Hey guess what – summer is already here! This weekend, grills will be fired up, picnics will be unpacked, boats will be dropped in, and hordes of people will descend on beaches up and down the Shore. We're also a month away from the longest day of the year and the hottest three-month stretch. Everything we love about summer revolves around the longer, warmer days and nights. Unfortunately, an overwhelming majority of those activities happen outside, under the hot sun. Which means the chances of having your own melanoma blog one day just went up - if you're not careful.
I will spare everyone the preachy "don't end up like me" shtick and get right into how you can best put yourself in position to avoid long-term skin damage that can ultimately lead to melanoma.
First, what are the important things to know?
OK smart guy, so HOW do I stay safe?
Is there anything else I should know? Glad you asked; as a matter of fact, there is. There is a lot of debate in the oncology world about toxins and cancer; some of the more integrative practitioners fully believe that a toxic body is the root cause of cancers. While I am not 100% sold on that, when we have Johnson & Johnson hiding formaldehyde in their baby shampoo, I'm not really trusting chemicals put in our personal care products, either. So, what is good and bad in sun protection?
First, any sun protection is better than no sun protection – you are more likely to get cancer from unprotected sun exposure than chemicals in sunscreen. That being said, there are shades of grey. Current research suggests that two minerals are the safest – zinc oxide and titanium dioxide. They are notable because their molecular structure makes them too big to be absorbed into your skin, so they sit on top of your skin and reflect the sun's rays away. That white stuff on a lifeguard's nose? Zinc oxide, or some form of zinc protective cream. Most sunscreens with either/both of these ingredients are referred to as Physical Barrier sunscreens, since they reflect UV light, rather than absorbing it.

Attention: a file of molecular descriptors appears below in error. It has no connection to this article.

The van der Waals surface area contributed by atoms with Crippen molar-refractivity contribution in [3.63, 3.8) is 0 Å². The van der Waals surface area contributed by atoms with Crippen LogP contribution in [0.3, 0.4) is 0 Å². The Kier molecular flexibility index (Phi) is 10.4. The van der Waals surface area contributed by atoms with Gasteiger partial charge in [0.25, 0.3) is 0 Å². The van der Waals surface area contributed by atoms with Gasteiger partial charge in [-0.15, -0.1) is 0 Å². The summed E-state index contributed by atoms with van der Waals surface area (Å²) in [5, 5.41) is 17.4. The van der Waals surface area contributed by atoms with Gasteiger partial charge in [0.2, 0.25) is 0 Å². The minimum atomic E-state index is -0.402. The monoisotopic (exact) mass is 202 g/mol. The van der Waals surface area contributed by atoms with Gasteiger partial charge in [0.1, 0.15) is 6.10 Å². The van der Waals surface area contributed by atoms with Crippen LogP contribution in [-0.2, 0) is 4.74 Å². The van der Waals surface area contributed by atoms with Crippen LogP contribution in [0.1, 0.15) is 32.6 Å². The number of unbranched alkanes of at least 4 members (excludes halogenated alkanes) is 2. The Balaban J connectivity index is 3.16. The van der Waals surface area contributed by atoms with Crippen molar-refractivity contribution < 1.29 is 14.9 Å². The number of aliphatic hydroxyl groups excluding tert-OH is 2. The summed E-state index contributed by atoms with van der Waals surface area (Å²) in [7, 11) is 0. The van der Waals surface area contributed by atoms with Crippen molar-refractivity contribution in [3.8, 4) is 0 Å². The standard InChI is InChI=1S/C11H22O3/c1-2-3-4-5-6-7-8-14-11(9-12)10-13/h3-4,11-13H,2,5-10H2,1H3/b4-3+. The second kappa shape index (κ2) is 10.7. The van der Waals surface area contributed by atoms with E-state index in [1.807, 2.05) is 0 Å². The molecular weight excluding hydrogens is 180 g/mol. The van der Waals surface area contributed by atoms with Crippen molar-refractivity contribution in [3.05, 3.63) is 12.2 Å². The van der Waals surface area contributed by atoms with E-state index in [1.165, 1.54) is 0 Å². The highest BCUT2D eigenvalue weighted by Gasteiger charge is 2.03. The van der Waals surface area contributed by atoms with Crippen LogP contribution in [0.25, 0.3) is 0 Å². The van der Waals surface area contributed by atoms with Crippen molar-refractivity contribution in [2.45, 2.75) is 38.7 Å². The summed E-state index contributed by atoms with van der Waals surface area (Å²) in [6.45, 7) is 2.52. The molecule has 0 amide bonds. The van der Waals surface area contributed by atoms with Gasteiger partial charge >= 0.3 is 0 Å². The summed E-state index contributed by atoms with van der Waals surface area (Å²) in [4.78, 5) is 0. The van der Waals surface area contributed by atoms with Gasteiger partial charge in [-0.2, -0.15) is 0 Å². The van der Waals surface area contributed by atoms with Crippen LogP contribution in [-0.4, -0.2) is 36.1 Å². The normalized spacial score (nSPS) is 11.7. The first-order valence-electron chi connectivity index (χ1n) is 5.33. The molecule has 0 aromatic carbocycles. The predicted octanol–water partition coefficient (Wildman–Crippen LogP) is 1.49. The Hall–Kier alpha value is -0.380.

Common sunscreen chemicals like oxybenzone and retinyl palmitate (Vitamin A) have been linked to toxicity and are designed to be absorbed into your body through the skin. Guess what? Those chemicals are cheaper than the Physical Barrier minerals, so your beach bag is likely filled with sunscreens containing one of these chemicals. For sunscreens – and anything related to toxins and your personal care – the Environmental Working Group website is the gold standard for information on products and ingredients. Their 2013 Sunscreen Guide can offer far more in-depth information than this blog, or anything else I have seen. You will find recommended brands there, and can look up every sunscreen you have (and other personal care products) for levels of toxicity in each ingredient.
Finally, and directly from the ewg.org website: "The best sunscreen is a hat and a shirt." There is a reason that fishermen, lawn maintenance workers, and others who are out in the summer sun are wearing loose, baggy shirts and pants that cover their arms and legs, and a bucket hat to match the ensemble. You don't need to bundle up or wear heavy clothes – just something that has sleeves. There are plenty of SPF shirts that are cool even in the summer; heck, even Target has some inexpensive ones, if the pricier models by Columbia, Under Armor, etc… are out of your budget. Look, tans look nice, even I admit that. Long sleeves and hats at the pool, beach, or park? They may be less stylish to the MTV clowns, but are you really out there to impress strangers with your bravado challenging ultraviolet rays?
So this summer, pack that broad spectrum SPF 30 sunscreen. Bring along the floppy hat. Toss on the long sleeve shirt during the midday pelting of UV rays. Ignore the example set by countless sun worshippers, as if their tan is enviable. Chances are, their future dermatological problems won't be.